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| C H A t. XI, Of Peace of Mind, and á Defire of Improvement. M E N might live quiet and easy enough, if they

would be careful not to give themselves trouble, and forbear meddling with what other people do and say, in which they are no way concerned. But how should he be easy, who makes other Mens Cares his own? Who industriously seeks Disquiet, and when he might rest in Peace within doors, goes abroad to invite and fetch Disturbance home to his House who takes such Pains, and spends so much Time to enquire into the Affairs of Neighbours and Strangers, altogether foreign to him; and feldom or never descends into his own Breaft, that he may examine and under

stand himself ? Blessed are the Meek, fays Mattb. v.5. the Scripture, for they shall inherit the Earth Isa. xxix. 19:

14:19: peaceabiy, and increase their Foy in the Lord. And whence is it, think you, that fome Holy Perfons can so perfectly abstract themselves from the Concerns of this World, and find such satisfaction in their Divine Retirements, and Solitary Contemplations ? From hence, no doubt; that they have made it their Business to mortify all earthly and sensual Affe&tions, and so have devoted themselves entirely to God, and are at liberty to attend upon Him without distraction. But we find the Case much otherwise with us, bem cause our Passions interrupt our Piety, and the Transitory Things of this World continue tenderly to affect us. We seldom gain an entire Conquest over any one ill Habit ; nor are we zealous to make every day we live a Step to higher Degrees of Virtue. This is the reason why we are so cold and insensible, or at best, but lukewarm and indifferent, in the Exercises of Piery and Private Meditation.

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Were we but, as we ought to be, dead to the World and our own Lusts, disentangled from those Chains and Snares within, that hamper and keep our Souls down to Matter and Sense, then should We also relish Acts of Devotion, and be ravished with marvellous Joy, when our Thoughts are fixed on God and Heaven. The only, or the greatest Bar to these Spiritual Delights, proceeds from Passions unsubdued, and from our own Sloth, which cares not to encounter Difficul. ties, nor aspire to the Perfection of the Saints. Hence is that Tameness and Dejection of Spirit, so visible, so scandalous, when any little Misfortune comes across us : Hence our vain Confidence, and anxious Care, which seeks and depends upon Humane Helps and Remedies; and neglects God, our only sufficient Refuge and Deliverer. . Would we but quit our felves like Men, and reso. lutely stand our Ground, we should not fail of Succours from above. God is always ready to strengthen those who strive lawfully, and place their Hope in the Assistance of his heavenly Grace: He means our very Hardships and Dangers for our Good; and engages us in new Conflicts and Temptations, that he may make our Victories more glorious, and qualify us for 2 brighter Crown. If we content our selves with the Observance of the outward Duties only, and suppose this is the utmost Perfection necessary for us; we bring Religion into a very narrow Compass, and my quickly get to the End of it. But alas ! the Main of our Business lies within : The Axe must be laid to the Root of the Tree, and our Sensual Appetites quito cut down, before we can attain to true Pleasure in Holiness, and a peaceful Serenity of Mind.. - Would we but impcle upon our selyes the Task of Mortifying a fresh Luit, and conquering a vicious Habit every Year; even thus in a little time we miglio attain to Perfection. But alas! we often take che di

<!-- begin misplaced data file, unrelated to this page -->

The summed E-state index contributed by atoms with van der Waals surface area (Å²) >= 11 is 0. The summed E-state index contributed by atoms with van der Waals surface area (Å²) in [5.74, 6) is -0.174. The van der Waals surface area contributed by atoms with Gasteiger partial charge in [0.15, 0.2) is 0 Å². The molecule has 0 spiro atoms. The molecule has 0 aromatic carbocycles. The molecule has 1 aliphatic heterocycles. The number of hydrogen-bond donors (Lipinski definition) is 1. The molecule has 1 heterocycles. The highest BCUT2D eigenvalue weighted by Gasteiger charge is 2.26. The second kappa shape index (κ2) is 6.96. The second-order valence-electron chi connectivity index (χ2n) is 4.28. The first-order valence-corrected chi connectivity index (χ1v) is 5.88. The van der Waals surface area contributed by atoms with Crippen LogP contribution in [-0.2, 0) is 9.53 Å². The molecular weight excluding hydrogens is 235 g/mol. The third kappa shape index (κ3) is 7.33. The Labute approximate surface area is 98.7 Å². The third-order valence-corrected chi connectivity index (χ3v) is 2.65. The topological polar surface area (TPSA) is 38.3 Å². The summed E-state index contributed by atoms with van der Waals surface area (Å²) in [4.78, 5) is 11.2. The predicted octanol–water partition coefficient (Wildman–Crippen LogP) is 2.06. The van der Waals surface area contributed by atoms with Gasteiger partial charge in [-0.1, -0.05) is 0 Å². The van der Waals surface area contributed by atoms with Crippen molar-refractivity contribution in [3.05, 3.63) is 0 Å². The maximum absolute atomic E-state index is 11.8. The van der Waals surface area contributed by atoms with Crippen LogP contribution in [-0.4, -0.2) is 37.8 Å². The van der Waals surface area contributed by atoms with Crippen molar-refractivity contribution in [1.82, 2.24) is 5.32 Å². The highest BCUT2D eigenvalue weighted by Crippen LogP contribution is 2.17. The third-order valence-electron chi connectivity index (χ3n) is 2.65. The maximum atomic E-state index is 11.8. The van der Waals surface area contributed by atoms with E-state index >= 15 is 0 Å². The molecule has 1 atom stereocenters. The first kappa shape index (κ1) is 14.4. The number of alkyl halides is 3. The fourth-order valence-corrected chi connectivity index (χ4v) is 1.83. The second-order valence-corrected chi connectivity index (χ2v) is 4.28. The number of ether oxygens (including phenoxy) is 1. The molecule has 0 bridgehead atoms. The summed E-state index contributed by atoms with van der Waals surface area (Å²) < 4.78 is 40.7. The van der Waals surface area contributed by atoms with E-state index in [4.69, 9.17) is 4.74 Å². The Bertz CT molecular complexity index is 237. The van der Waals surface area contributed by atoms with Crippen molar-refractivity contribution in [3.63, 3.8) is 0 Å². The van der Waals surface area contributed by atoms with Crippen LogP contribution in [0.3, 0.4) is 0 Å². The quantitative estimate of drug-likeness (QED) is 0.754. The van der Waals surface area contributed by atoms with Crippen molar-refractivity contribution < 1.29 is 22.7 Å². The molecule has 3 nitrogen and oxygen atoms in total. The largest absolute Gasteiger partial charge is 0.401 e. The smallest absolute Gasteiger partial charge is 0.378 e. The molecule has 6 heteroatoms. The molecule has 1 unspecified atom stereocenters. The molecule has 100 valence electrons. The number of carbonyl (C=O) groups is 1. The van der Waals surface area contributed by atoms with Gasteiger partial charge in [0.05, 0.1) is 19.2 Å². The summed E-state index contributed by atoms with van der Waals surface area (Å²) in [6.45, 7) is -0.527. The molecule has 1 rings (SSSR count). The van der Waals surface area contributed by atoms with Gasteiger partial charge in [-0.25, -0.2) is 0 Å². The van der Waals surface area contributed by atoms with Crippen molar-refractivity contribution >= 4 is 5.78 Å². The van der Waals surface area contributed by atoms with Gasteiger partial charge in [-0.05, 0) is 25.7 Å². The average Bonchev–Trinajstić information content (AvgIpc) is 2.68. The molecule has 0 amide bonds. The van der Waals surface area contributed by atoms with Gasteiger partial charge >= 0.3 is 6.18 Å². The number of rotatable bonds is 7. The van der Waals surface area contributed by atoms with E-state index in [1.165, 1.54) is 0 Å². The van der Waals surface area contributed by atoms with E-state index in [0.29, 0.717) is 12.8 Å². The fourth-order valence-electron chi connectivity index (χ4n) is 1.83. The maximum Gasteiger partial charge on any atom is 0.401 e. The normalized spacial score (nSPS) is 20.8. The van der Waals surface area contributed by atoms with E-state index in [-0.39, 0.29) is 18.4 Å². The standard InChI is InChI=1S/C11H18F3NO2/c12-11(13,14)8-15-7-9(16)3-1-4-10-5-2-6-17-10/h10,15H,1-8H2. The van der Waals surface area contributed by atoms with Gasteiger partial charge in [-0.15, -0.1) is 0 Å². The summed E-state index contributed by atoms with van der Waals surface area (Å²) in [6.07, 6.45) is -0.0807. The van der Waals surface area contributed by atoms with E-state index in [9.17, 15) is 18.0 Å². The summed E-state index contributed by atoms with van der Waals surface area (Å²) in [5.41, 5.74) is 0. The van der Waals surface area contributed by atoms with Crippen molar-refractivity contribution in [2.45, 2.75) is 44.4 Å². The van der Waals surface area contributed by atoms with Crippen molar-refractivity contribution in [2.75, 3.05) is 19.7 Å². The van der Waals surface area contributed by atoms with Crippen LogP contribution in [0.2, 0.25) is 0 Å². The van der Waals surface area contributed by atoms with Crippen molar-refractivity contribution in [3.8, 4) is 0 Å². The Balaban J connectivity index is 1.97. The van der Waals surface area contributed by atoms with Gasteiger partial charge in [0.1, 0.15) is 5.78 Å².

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rect contrary course; and are generally more wary, more devout, more zealous to do well, and to avoid evil, when we first enter upon a Religious Life, than after we have spent some time in it. The Fervor of our Affeétion, which ought in reason to grow every Day stronger and brighter, cools and goes out again; and we reckon it a great matter, if our Zeal can be kept up to the same warmth, which we felt at its first kindling. We are too tender of our Ease, and loth to put our felves upon the stretch : whereas, would we but use a little Severity, and submit to some Violence at first, that Trouble would quickly wear off ; and all our Progress in Virtue be, not easie and to- i lerable only, but even a delight, and wonderful sa- ; tisfaction to us.